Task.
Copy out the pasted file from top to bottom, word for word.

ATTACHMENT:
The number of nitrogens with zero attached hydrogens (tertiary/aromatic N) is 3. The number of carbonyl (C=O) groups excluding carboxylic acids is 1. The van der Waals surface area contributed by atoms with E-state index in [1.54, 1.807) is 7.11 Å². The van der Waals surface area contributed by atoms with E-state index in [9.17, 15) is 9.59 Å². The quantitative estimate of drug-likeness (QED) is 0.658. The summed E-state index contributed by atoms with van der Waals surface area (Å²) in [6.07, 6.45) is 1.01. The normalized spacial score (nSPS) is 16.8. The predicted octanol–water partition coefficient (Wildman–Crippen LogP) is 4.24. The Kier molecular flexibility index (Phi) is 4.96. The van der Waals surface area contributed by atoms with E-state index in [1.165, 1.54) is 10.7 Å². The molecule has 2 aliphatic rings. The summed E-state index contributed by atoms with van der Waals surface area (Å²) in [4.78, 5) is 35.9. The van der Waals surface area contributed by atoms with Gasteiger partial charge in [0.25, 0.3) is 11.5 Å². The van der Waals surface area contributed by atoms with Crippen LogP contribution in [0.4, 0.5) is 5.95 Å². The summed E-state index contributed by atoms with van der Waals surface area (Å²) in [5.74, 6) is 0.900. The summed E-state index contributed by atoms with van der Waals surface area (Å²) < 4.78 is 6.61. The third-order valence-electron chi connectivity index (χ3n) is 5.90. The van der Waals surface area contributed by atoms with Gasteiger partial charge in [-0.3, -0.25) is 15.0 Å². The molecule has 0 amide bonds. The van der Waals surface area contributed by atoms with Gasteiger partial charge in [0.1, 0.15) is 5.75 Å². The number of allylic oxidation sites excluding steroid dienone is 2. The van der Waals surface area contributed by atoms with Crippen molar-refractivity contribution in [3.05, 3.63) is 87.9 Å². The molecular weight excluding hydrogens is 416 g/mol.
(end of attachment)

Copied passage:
The number of nitrogens with zero attached hydrogens (tertiary/aromatic N) is 3. The number of carbonyl (C=O) groups excluding carboxylic acids is 1. The van der Waals surface area contributed by atoms with E-state index in [1.54, 1.807) is 7.11 Å². The van der Waals surface area contributed by atoms with E-state index in [9.17, 15) is 9.59 Å². The quantitative estimate of drug-likeness (QED) is 0.658. The summed E-state index contributed by atoms with van der Waals surface area (Å²) in [6.07, 6.45) is 1.01. The normalized spacial score (nSPS) is 16.8. The predicted octanol–water partition coefficient (Wildman–Crippen LogP) is 4.24. The Kier molecular flexibility index (Phi) is 4.96. The van der Waals surface area contributed by atoms with E-state index in [1.165, 1.54) is 10.7 Å². The molecule has 2 aliphatic rings. The summed E-state index contributed by atoms with van der Waals surface area (Å²) in [4.78, 5) is 35.9. The van der Waals surface area contributed by atoms with Gasteiger partial charge in [0.25, 0.3) is 11.5 Å². The van der Waals surface area contributed by atoms with Crippen LogP contribution in [0.4, 0.5) is 5.95 Å². The summed E-state index contributed by atoms with van der Waals surface area (Å²) in [5.74, 6) is 0.900. The summed E-state index contributed by atoms with van der Waals surface area (Å²) < 4.78 is 6.61. The third-order valence-electron chi connectivity index (χ3n) is 5.90. The van der Waals surface area contributed by atoms with Gasteiger partial charge in [-0.3, -0.25) is 15.0 Å². The molecule has 0 amide bonds. The van der Waals surface area contributed by atoms with Gasteiger partial charge in [0.1, 0.15) is 5.75 Å². The number of allylic oxidation sites excluding steroid dienone is 2. The van der Waals surface area contributed by atoms with Crippen molar-refractivity contribution in [3.05, 3.63) is 87.9 Å². The molecular weight excluding hydrogens is 416 g/mol.